Course Offerings

Fall 2019:

Public Memory in Communication & Culture / Rhetoric & Public Memory (NOT Intensive Writing this semester. Class meets TR 11:15-12:30)

ENG R 355

Memory Syllabus F17 (there will be changes!)

This course takes a rhetorical perspective on the contested nature of public memory in the United States. We will examine what public memory is, how it is perpetuated in societies, how and why it is configured to privilege some historical interpretations over others, and how it is modified over time. Ultimately, this course asks the related questions: How do our public memories shape us as American citizens? How do those memories shape our relationship to ourselves, to others, to the state, the nation, and the world? What are the implications of the personae shaped for us through public memory? We will be especially interested in examining how rhetorics of public memory incline (or disincline) people toward particular kinds of public action. This semester we will examine various media of memory such as museums, popular film, memorials, living history museums, children’s toys and collectibles, television, tourist souvenirs, and more.

After taking this class you will be able to:

  1. Understand the processes of public memory creation in the United States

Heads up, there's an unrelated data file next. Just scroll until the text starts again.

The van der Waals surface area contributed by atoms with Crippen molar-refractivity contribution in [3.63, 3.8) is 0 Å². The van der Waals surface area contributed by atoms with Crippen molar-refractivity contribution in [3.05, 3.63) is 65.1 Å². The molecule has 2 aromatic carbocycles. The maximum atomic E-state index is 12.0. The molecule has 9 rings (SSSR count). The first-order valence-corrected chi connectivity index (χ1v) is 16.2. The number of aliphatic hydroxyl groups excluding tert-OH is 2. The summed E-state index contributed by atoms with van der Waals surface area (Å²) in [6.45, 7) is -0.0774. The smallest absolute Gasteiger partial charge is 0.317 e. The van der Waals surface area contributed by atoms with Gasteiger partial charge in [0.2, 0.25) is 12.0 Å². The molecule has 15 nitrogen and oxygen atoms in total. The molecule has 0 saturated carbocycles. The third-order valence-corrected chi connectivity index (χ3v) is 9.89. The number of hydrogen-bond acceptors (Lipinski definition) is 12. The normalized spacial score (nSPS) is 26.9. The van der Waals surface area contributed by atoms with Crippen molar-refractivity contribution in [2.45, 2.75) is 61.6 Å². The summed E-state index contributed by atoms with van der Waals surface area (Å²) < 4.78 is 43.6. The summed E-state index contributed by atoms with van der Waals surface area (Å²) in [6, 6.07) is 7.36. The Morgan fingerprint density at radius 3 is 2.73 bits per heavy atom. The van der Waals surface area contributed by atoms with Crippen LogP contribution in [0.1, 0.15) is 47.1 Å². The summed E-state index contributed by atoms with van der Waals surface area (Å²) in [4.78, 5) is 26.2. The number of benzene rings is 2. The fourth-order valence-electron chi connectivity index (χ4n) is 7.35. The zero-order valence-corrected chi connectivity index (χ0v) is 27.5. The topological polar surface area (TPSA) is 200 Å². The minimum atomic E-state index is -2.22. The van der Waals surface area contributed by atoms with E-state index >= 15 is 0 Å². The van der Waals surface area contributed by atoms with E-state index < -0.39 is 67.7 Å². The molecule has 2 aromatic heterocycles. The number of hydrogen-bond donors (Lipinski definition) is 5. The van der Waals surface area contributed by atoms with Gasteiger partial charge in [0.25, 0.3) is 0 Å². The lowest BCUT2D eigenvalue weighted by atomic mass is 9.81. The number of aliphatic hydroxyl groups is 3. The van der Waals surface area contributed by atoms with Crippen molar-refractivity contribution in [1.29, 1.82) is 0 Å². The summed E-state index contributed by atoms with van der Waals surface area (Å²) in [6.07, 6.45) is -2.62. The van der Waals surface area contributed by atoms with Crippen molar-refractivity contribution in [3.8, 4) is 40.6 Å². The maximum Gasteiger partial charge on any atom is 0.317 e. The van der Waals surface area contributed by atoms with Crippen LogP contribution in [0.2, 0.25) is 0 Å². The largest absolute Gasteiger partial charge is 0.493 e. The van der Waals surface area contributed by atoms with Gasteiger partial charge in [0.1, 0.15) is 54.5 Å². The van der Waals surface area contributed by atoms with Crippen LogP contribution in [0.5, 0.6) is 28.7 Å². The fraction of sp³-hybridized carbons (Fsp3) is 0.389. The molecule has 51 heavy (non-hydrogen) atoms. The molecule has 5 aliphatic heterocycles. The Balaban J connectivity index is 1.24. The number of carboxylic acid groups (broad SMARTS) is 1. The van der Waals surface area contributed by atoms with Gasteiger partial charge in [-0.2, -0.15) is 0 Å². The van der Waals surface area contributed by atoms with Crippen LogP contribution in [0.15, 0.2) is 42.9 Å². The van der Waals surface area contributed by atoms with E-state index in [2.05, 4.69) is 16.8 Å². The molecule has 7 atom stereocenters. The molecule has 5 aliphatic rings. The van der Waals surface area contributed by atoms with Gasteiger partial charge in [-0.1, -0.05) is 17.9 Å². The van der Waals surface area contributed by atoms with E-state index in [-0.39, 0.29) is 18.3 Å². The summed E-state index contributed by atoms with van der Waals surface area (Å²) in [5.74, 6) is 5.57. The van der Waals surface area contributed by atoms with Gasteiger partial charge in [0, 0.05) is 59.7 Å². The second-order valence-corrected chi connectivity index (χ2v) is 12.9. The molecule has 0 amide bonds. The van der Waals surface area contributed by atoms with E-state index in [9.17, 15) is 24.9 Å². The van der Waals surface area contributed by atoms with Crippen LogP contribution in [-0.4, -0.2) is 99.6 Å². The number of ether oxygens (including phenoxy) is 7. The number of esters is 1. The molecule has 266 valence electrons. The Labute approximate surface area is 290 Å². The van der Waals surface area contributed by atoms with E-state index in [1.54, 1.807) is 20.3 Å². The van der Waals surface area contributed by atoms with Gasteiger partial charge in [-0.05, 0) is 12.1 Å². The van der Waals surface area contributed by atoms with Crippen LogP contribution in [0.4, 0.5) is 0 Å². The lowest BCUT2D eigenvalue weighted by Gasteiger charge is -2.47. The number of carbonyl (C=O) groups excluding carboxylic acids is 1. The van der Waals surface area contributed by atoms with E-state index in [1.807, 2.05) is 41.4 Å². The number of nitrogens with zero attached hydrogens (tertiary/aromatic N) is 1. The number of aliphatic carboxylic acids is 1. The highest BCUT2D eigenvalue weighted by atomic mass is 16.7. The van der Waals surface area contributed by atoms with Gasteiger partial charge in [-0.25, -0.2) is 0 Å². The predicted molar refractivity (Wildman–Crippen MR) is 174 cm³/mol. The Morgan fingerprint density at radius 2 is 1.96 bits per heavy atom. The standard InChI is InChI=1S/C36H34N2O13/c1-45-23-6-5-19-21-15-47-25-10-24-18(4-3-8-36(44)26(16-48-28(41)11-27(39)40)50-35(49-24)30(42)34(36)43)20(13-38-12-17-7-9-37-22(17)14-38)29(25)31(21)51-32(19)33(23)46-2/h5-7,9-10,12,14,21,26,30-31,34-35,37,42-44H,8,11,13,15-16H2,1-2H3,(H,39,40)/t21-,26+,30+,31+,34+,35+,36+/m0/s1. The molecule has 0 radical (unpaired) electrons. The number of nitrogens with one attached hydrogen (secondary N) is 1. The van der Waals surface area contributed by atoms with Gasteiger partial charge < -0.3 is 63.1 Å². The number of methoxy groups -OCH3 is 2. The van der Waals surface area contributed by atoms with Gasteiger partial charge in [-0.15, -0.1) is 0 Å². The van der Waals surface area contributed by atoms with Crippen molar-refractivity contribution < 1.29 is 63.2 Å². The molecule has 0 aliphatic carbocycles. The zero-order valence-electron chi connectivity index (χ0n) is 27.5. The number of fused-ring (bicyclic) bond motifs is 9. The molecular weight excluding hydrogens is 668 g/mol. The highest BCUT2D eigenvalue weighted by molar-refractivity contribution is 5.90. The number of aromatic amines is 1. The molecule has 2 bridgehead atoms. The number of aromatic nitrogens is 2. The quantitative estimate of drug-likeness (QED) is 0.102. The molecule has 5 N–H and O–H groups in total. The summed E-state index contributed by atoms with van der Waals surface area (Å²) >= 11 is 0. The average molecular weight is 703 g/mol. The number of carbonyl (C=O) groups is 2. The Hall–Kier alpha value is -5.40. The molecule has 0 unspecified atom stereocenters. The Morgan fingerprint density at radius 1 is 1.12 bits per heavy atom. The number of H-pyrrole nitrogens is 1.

2. Understand and evaluate public memory’s strategic operation within the ideological frame of American culture
  3. Be able to articulate the interconnection between public memory and physical spaces/locations, whether landscapes, memorial sites, museums, or other features of the built environment
  4. Evaluate approaches to public memory by scholars in communication and other disciplines, recognizing the connection between public memory and rhetoric
  5. Create your own interpretation/argument about public memory rhetorically constructs American citizens, and to what ends
  6. Apply your understanding of the rhetorical functions of public memory to your own original analyses of public memory representations in American life

Public Oral Communication, COLL P155 (Fall 2018)

SP 18 P155 Syllabus as an example.

Coming in Spring 2020:

Culture, Identity, and the Rhetoric of Place
ENG R 398

1. R398 Architecture S18 syl

This class provides an introduction to the study of the built environment from a rhetorical perspective. It does so based on the assumption that the built environment is rhetorically constructed and therefore both reveals and influences the social values and issues of the past, present, and future. Taking a rhetorical approach to architecture provides a materially-focused way to understand our society, to assess its values and behaviors, and to evaluate the implications of those values and behaviors for human beings. Even more specifically, architecture and its corresponding discourses function to shape certain kinds of citizens. In other words, architecture both addresses and shapes its audiences; it “produces” people. We will see that the shaping process of architectural rhetoric operates along a continuum between the overt and intentional to the inadvertent and unforeseen. The course explores the persuasive dimensions of places and spaces people build and that simultaneously shape those people. It examines how structures like buildings, theme parks, and housing developments are the product of strategic communication choices designed to influence how we think and behave.This is also an Intensive Writing course, which means you’ll be writing 5,000 words and revising some of your writing this semester. At the end of this course you will be able to: